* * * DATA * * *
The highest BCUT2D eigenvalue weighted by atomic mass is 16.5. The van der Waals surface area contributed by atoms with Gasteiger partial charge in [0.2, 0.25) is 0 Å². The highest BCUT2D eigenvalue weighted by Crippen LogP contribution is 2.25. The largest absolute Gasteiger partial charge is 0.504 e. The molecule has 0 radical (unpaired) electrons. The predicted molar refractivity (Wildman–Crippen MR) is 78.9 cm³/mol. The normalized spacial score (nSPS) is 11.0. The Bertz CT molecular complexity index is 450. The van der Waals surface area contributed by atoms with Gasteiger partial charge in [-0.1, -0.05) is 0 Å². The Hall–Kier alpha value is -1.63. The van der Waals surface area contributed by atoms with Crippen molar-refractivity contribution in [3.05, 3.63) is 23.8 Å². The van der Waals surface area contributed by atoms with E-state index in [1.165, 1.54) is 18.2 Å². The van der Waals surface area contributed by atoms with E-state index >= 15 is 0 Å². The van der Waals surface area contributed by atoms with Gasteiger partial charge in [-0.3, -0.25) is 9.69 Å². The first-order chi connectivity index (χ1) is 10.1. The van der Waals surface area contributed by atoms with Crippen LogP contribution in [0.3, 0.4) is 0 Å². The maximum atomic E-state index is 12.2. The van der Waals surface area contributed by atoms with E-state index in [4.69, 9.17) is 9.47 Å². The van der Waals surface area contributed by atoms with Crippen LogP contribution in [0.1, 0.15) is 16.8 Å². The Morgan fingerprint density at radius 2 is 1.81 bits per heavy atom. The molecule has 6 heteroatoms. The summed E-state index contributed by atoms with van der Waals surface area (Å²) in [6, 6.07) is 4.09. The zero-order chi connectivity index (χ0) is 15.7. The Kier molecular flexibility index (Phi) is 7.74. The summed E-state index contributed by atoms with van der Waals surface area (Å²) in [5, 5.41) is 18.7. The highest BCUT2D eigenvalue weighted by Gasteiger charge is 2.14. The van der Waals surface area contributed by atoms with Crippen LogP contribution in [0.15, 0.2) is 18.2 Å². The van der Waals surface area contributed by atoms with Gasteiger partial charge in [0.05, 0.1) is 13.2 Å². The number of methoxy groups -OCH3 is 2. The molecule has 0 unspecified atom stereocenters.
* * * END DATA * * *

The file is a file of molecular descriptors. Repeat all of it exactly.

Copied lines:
The highest BCUT2D eigenvalue weighted by atomic mass is 16.5. The van der Waals surface area contributed by atoms with Gasteiger partial charge in [0.2, 0.25) is 0 Å². The highest BCUT2D eigenvalue weighted by Crippen LogP contribution is 2.25. The largest absolute Gasteiger partial charge is 0.504 e. The molecule has 0 radical (unpaired) electrons. The predicted molar refractivity (Wildman–Crippen MR) is 78.9 cm³/mol. The normalized spacial score (nSPS) is 11.0. The Bertz CT molecular complexity index is 450. The van der Waals surface area contributed by atoms with Gasteiger partial charge in [-0.1, -0.05) is 0 Å². The Hall–Kier alpha value is -1.63. The van der Waals surface area contributed by atoms with Crippen molar-refractivity contribution in [3.05, 3.63) is 23.8 Å². The van der Waals surface area contributed by atoms with E-state index in [1.165, 1.54) is 18.2 Å². The van der Waals surface area contributed by atoms with E-state index >= 15 is 0 Å². The van der Waals surface area contributed by atoms with Gasteiger partial charge in [-0.3, -0.25) is 9.69 Å². The first-order chi connectivity index (χ1) is 10.1. The van der Waals surface area contributed by atoms with Crippen LogP contribution in [0.3, 0.4) is 0 Å². The maximum atomic E-state index is 12.2. The van der Waals surface area contributed by atoms with E-state index in [4.69, 9.17) is 9.47 Å². The van der Waals surface area contributed by atoms with Crippen LogP contribution in [0.1, 0.15) is 16.8 Å². The Morgan fingerprint density at radius 2 is 1.81 bits per heavy atom. The molecule has 6 heteroatoms. The summed E-state index contributed by atoms with van der Waals surface area (Å²) in [6, 6.07) is 4.09. The zero-order chi connectivity index (χ0) is 15.7. The Kier molecular flexibility index (Phi) is 7.74. The summed E-state index contributed by atoms with van der Waals surface area (Å²) in [5, 5.41) is 18.7. The highest BCUT2D eigenvalue weighted by Gasteiger charge is 2.14. The van der Waals surface area contributed by atoms with Crippen LogP contribution in [0.15, 0.2) is 18.2 Å². The van der Waals surface area contributed by atoms with Gasteiger partial charge in [0.05, 0.1) is 13.2 Å². The number of methoxy groups -OCH3 is 2. The molecule has 0 unspecified atom stereocenters.